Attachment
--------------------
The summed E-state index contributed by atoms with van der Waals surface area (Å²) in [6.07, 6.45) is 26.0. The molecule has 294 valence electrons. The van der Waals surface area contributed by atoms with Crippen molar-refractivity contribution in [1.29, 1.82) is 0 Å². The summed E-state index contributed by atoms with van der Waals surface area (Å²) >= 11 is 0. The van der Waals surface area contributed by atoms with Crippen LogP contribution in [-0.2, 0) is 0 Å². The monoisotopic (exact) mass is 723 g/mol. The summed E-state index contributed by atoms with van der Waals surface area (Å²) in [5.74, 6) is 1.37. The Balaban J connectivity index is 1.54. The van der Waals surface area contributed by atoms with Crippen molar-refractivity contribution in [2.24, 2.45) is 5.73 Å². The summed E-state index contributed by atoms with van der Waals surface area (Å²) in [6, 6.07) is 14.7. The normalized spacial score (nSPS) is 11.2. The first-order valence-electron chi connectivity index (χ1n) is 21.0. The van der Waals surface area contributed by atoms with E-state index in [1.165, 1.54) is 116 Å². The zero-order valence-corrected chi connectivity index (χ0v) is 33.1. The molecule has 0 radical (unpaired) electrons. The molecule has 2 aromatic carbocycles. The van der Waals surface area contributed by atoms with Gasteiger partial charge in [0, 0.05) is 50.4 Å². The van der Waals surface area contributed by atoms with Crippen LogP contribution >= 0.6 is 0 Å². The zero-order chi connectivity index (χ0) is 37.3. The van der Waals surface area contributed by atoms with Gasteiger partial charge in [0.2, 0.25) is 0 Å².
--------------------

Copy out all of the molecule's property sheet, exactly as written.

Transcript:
The summed E-state index contributed by atoms with van der Waals surface area (Å²) in [6.07, 6.45) is 26.0. The molecule has 294 valence electrons. The van der Waals surface area contributed by atoms with Crippen molar-refractivity contribution in [1.29, 1.82) is 0 Å². The summed E-state index contributed by atoms with van der Waals surface area (Å²) >= 11 is 0. The van der Waals surface area contributed by atoms with Crippen LogP contribution in [-0.2, 0) is 0 Å². The monoisotopic (exact) mass is 723 g/mol. The summed E-state index contributed by atoms with van der Waals surface area (Å²) in [5.74, 6) is 1.37. The Balaban J connectivity index is 1.54. The van der Waals surface area contributed by atoms with Crippen molar-refractivity contribution in [2.24, 2.45) is 5.73 Å². The summed E-state index contributed by atoms with van der Waals surface area (Å²) in [6, 6.07) is 14.7. The normalized spacial score (nSPS) is 11.2. The first-order valence-electron chi connectivity index (χ1n) is 21.0. The van der Waals surface area contributed by atoms with E-state index in [1.165, 1.54) is 116 Å². The zero-order valence-corrected chi connectivity index (χ0v) is 33.1. The molecule has 0 radical (unpaired) electrons. The molecule has 2 aromatic carbocycles. The van der Waals surface area contributed by atoms with Gasteiger partial charge in [0, 0.05) is 50.4 Å². The van der Waals surface area contributed by atoms with Crippen LogP contribution >= 0.6 is 0 Å². The zero-order chi connectivity index (χ0) is 37.3. The van der Waals surface area contributed by atoms with Gasteiger partial charge in [0.2, 0.25) is 0 Å².